Heavy loads, cross-chaining (using a far-inside and far-outside gear) and lack of regular cleaning can expedite chain stretch. A chain should be regularly degreased (Simple Green, available at the grocery store), rinsed and re-lubed with a bike-specific lube (wipe off excess lube). Never use WD-40!
  • If you have not had practice and training in replacing a chain, I recommend taking your bike to the local bike shop.
  • If you run a stretched chain for too long, not only will shifting performance decrease, but you risk breaking the chain while riding which can have serious and bloody consequences if you are unlucky. Additionally, an unclean or stretched chain will wear out the cogs on the cassette (gears in the rear) faster because the cogs and chain do note ‘mate up’ so precisely. Cassettes are usually replaced on the every-few-years basis and the chain rings (cogs in the front) a few years more than that, depending on your weight, habits, power output and maintenance.
Of course, if all this seems overwhelming– take your bike to your local bike shop to get a full tune-up BEFORE the spring craziness begins. Once the sun comes out, your bike shop will be flooded with tune-up requests. Beat the crowd and give your shop some much needed business in the quieter months.

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0 thoughts on “Repair Tips : Long Term Maintenance”

  1. plauale says:

    Small common misnomer: Chains don’t stretch, they wear in a way that makes them elongate. And you don’t need a special tool, unless you consider a ruler special. Click the link to read how to VERY EASILY measure Chain Wear, it takes 5 seconds.

    If you disagree, you could read the the whole article…

  2. Paul says:

    A great deal of the higher end road racing tires (high thread count, dual compound) have absurdly high maximum pressures and minimum pressures that are higher than they need to be. I would argue it’s worth experimenting with pressures below the minimum if you find the higher pressures reduce the ride quality.

    I’m on a set of Vittoria Diamante Pros, 25mm, and I run the front at around 95 and the rear at 100 psi. I weigh 160 lbs and generally have 10 – 30 lbs strapped to my back. I’ve had zero problems with pinch flats, even after hitting huge potholes. The minimum recommended pressure is 110 psi, and the maximum is 130. Also running tires at higher pressures increase the chance, in my experience, of a puncture.

    Racers like their tires to feel like very fast rocks, but for a commuter on racing tires that’s not so great.

  3. Hey Paul – I agree…the ride is brutal when tyres are pumped to their max pressures. Fine if your racing but really not necessary otherwise

  4. Kevin Love says:

    This is waaay too much work for the average commuter who just wants to hop on his bike every day and go.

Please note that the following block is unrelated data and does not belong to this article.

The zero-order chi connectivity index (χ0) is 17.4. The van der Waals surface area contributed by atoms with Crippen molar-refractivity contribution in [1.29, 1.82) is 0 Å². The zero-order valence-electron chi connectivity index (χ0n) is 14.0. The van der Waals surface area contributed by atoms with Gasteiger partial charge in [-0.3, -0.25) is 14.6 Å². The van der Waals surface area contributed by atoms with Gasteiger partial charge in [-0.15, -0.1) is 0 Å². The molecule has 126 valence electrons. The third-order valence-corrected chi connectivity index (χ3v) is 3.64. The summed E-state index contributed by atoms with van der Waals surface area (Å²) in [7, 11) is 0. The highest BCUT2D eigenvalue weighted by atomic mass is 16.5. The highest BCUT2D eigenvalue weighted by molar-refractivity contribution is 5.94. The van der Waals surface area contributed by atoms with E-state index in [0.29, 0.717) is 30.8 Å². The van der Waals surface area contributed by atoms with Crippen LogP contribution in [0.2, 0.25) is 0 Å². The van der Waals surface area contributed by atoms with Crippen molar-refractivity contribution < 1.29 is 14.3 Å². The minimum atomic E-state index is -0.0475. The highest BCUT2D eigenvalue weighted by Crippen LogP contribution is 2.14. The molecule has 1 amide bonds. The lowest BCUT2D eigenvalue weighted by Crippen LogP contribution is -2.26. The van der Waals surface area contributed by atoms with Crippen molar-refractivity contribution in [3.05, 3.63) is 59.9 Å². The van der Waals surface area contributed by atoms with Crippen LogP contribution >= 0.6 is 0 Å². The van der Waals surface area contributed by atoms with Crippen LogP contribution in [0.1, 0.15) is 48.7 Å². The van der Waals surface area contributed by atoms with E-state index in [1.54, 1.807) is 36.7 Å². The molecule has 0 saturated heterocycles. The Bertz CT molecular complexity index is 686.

I don’t do any of this stuff on my Pashley. I can’t even get at the chain – the full chaincase keeps me out as well as all the salty road water. Also:

    Internal hub brakes – zero maintenance.
    Internal hub gears – zero maintenance.

    In my opinion, articles like this discourage people from taking up bike commuting. They say “I don’t have the skills to take care of my bike” and continue driving cars.

    We should be emphasizing low-maintenance commuter bikes and how easy they are to use and how easy it is to take up cycling to work.

    Let’s focus upon the positive, not the negative.

  5. plauale says:

    I respectfully disagree with Kevin, except that some people will continue to drive because they fear what they don’t understand.

    I am a strong support of “Do it yourself” in that empowerment and freedom come from understanding and experiencing. I see lots of people riding with the QR open or brakes unhooked. Why? Perhaps, they don’t know any better or they don’t have the tools. This article is meant to guide those to choose to adjust those brake pads instead of unhooking them and risking your life.

    Internal gears and brakes are much lower maintenance, but much more complicated and expensive to repair and replace. Fine for those fat pocket commuters who browse this (and countless other) site looking for shiny new bikes. For me new products I can’t fix is negative, things I can repair is positive along with almost everything that goes along with bikes.

  6. Kevin Love says:

    Plauale wrote:

    “Internal gears and brakes are much lower maintenance, but much more complicated and expensive to repair and replace.”

    Kevin’s comment:
    CAA says that annual costs of running a typical car are $6,516 per year.

    Annual cost of a Toronto public transit pass is $1452.